Any type of organizational change brings a shift in organizational culture and often requires a change in behavior from leaders and employees. Prepare people for the shift by providing proper training so they can develop the necessary skills for the new initiatives.

Without training, people lack the skills to be successful in the new direction the organization takes and will be more resistant to change, resulting in increased work anxiety.

Without training, people lack the skills to be successful in the new direction the organization takes and will be more resistant to change.

When it comes to performance management, leaders must develop coaching skills to move from formal reviews to regular feedback. Organizations must provide training to help facilitate the transition. Likewise, studies show employees desire more career development, so when leaders become coaches it helps with retention.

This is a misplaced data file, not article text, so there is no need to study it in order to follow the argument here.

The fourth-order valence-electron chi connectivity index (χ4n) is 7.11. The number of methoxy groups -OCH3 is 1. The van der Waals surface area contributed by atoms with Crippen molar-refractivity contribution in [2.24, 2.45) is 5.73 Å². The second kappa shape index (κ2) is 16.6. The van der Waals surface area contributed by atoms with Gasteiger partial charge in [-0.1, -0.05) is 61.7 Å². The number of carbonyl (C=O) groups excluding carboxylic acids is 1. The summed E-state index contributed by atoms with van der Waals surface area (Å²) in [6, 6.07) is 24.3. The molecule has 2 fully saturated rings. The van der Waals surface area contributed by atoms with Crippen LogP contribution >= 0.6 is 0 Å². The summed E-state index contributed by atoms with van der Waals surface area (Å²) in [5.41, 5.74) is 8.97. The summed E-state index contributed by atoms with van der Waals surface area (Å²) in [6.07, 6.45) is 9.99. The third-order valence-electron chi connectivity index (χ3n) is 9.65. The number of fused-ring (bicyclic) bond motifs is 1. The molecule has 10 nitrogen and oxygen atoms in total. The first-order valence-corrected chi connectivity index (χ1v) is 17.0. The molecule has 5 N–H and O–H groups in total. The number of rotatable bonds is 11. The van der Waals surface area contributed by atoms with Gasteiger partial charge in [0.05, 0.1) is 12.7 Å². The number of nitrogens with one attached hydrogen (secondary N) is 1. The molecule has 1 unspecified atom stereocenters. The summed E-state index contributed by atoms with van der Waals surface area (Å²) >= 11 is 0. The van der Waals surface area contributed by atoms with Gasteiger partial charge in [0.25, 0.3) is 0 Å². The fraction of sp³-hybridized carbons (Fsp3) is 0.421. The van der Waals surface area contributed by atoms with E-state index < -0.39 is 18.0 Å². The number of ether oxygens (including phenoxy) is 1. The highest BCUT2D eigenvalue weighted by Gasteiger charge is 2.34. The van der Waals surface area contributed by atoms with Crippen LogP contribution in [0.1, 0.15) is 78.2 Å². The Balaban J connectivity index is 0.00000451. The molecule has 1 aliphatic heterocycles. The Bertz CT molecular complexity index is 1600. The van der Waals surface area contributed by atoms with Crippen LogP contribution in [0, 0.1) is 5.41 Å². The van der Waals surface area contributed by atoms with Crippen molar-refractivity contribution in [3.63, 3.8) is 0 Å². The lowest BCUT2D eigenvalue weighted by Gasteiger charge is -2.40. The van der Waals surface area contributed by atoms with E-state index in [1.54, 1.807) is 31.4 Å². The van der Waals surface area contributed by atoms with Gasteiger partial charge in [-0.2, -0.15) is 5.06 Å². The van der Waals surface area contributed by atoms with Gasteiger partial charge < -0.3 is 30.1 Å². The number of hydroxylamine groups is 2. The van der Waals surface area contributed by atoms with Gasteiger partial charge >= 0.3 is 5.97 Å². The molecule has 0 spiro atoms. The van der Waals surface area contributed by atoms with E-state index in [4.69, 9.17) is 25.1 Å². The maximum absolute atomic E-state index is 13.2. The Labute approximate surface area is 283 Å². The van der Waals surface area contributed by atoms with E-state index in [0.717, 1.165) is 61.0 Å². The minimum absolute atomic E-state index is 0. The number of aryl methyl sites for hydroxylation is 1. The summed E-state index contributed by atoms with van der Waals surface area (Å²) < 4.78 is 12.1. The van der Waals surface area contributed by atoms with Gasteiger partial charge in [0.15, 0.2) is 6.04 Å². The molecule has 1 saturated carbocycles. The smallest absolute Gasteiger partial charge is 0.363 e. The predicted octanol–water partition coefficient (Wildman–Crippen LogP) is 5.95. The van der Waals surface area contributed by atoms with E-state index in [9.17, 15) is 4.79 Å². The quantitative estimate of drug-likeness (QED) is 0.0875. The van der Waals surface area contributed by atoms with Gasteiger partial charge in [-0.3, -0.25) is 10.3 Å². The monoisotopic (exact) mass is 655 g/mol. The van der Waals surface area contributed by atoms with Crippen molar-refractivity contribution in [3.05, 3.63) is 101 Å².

It’s inevitable when it comes to change people will ask: What’s in it for me? If people don’t believe the change will benefit them, they’ll resist it more.

It’s important to provide rewards for adopting change, and clearly communicate the benefits of the change. Organizational change is more successful when it positively impacts the work environment itself, by say, making jobs easier or more efficient.

Ongoing feedback provides both intrinsic and extrinsic rewards, and it’s important to communicate those benefits to management and employees. Some benefits include more useful and accurate reviews, more employee trust in the process, increased employee productivity, and improved employee engagement and retention.


You may have the vision, skills, and incentives in place, but if you lack resources to implement change you’ll have nothing but frustration throughout the process. That’s why it’s vital to ask, What do we need?

If people don’t believe the change will benefit them, they’ll resist it more